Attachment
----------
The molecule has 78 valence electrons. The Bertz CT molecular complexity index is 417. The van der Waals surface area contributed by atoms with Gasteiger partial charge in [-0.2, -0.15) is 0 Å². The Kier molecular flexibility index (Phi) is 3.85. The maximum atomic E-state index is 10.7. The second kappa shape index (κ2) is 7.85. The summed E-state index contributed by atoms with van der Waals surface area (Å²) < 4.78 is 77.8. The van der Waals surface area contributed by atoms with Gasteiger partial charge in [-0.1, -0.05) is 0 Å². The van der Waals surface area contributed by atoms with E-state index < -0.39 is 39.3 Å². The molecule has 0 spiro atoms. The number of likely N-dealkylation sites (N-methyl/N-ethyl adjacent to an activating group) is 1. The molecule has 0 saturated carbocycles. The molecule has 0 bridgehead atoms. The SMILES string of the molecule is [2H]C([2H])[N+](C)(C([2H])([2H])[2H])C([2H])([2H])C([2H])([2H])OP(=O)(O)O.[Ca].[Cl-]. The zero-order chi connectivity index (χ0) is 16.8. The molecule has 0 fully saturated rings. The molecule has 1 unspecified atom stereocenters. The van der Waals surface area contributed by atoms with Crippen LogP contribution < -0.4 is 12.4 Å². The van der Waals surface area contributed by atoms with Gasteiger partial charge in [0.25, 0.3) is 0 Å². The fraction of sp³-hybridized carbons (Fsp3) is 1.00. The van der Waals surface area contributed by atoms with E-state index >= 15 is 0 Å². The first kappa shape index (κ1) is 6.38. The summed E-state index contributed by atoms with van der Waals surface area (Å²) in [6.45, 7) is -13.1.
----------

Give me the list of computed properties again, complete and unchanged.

The molecule has 78 valence electrons. The Bertz CT molecular complexity index is 417. The van der Waals surface area contributed by atoms with Gasteiger partial charge in [-0.2, -0.15) is 0 Å². The Kier molecular flexibility index (Phi) is 3.85. The maximum atomic E-state index is 10.7. The second kappa shape index (κ2) is 7.85. The summed E-state index contributed by atoms with van der Waals surface area (Å²) < 4.78 is 77.8. The van der Waals surface area contributed by atoms with Gasteiger partial charge in [-0.1, -0.05) is 0 Å². The van der Waals surface area contributed by atoms with E-state index < -0.39 is 39.3 Å². The molecule has 0 spiro atoms. The number of likely N-dealkylation sites (N-methyl/N-ethyl adjacent to an activating group) is 1. The molecule has 0 saturated carbocycles. The molecule has 0 bridgehead atoms. The SMILES string of the molecule is [2H]C([2H])[N+](C)(C([2H])([2H])[2H])C([2H])([2H])C([2H])([2H])OP(=O)(O)O.[Ca].[Cl-]. The zero-order chi connectivity index (χ0) is 16.8. The molecule has 0 fully saturated rings. The molecule has 1 unspecified atom stereocenters. The van der Waals surface area contributed by atoms with Crippen LogP contribution < -0.4 is 12.4 Å². The van der Waals surface area contributed by atoms with Gasteiger partial charge in [0.25, 0.3) is 0 Å². The fraction of sp³-hybridized carbons (Fsp3) is 1.00. The van der Waals surface area contributed by atoms with E-state index >= 15 is 0 Å². The first kappa shape index (κ1) is 6.38. The summed E-state index contributed by atoms with van der Waals surface area (Å²) in [6.45, 7) is -13.1.